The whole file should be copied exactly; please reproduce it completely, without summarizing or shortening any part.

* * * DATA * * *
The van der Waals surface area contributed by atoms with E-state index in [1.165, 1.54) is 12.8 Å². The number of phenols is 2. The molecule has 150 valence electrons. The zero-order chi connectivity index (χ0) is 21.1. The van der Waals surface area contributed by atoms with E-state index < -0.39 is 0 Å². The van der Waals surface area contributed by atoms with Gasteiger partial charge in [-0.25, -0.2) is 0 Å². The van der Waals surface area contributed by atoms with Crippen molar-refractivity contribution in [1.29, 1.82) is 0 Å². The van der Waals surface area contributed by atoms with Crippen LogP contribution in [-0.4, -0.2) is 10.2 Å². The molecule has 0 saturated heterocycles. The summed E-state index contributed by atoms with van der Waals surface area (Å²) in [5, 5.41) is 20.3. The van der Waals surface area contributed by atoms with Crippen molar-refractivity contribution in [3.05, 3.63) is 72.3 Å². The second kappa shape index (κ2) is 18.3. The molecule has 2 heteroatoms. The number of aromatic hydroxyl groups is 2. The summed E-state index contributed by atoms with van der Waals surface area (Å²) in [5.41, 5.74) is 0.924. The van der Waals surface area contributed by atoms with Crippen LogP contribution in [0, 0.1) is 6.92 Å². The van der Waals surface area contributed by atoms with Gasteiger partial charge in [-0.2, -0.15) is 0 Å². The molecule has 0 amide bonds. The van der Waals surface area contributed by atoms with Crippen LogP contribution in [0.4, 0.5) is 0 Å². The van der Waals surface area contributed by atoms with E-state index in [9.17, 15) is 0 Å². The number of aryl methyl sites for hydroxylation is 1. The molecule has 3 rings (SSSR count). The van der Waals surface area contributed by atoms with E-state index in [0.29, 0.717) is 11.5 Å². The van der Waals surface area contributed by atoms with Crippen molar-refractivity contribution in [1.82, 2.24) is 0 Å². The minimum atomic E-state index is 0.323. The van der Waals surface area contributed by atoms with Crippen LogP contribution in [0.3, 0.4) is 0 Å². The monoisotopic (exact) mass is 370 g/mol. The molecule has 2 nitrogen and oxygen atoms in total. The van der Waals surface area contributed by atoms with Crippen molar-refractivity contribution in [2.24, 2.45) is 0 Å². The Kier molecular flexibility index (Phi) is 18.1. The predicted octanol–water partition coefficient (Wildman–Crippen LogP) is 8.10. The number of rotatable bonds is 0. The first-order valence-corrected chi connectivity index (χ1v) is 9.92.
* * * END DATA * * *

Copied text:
The van der Waals surface area contributed by atoms with E-state index in [1.165, 1.54) is 12.8 Å². The number of phenols is 2. The molecule has 150 valence electrons. The zero-order chi connectivity index (χ0) is 21.1. The van der Waals surface area contributed by atoms with E-state index < -0.39 is 0 Å². The van der Waals surface area contributed by atoms with Gasteiger partial charge in [-0.25, -0.2) is 0 Å². The van der Waals surface area contributed by atoms with Crippen molar-refractivity contribution in [1.29, 1.82) is 0 Å². The van der Waals surface area contributed by atoms with Crippen LogP contribution in [-0.4, -0.2) is 10.2 Å². The molecule has 0 saturated heterocycles. The summed E-state index contributed by atoms with van der Waals surface area (Å²) in [5, 5.41) is 20.3. The van der Waals surface area contributed by atoms with Crippen molar-refractivity contribution in [3.05, 3.63) is 72.3 Å². The second kappa shape index (κ2) is 18.3. The molecule has 2 heteroatoms. The number of aromatic hydroxyl groups is 2. The summed E-state index contributed by atoms with van der Waals surface area (Å²) in [5.41, 5.74) is 0.924. The van der Waals surface area contributed by atoms with Crippen LogP contribution in [0, 0.1) is 6.92 Å². The van der Waals surface area contributed by atoms with Gasteiger partial charge in [-0.2, -0.15) is 0 Å². The molecule has 0 amide bonds. The van der Waals surface area contributed by atoms with Crippen LogP contribution in [0.4, 0.5) is 0 Å². The van der Waals surface area contributed by atoms with E-state index in [9.17, 15) is 0 Å². The number of aryl methyl sites for hydroxylation is 1. The molecule has 3 rings (SSSR count). The van der Waals surface area contributed by atoms with E-state index in [0.29, 0.717) is 11.5 Å². The van der Waals surface area contributed by atoms with Crippen molar-refractivity contribution in [1.82, 2.24) is 0 Å². The minimum atomic E-state index is 0.323. The van der Waals surface area contributed by atoms with Crippen LogP contribution in [0.3, 0.4) is 0 Å². The monoisotopic (exact) mass is 370 g/mol. The molecule has 2 nitrogen and oxygen atoms in total. The van der Waals surface area contributed by atoms with Crippen molar-refractivity contribution in [2.24, 2.45) is 0 Å². The Kier molecular flexibility index (Phi) is 18.1. The predicted octanol–water partition coefficient (Wildman–Crippen LogP) is 8.10. The number of rotatable bonds is 0. The first-order valence-corrected chi connectivity index (χ1v) is 9.92.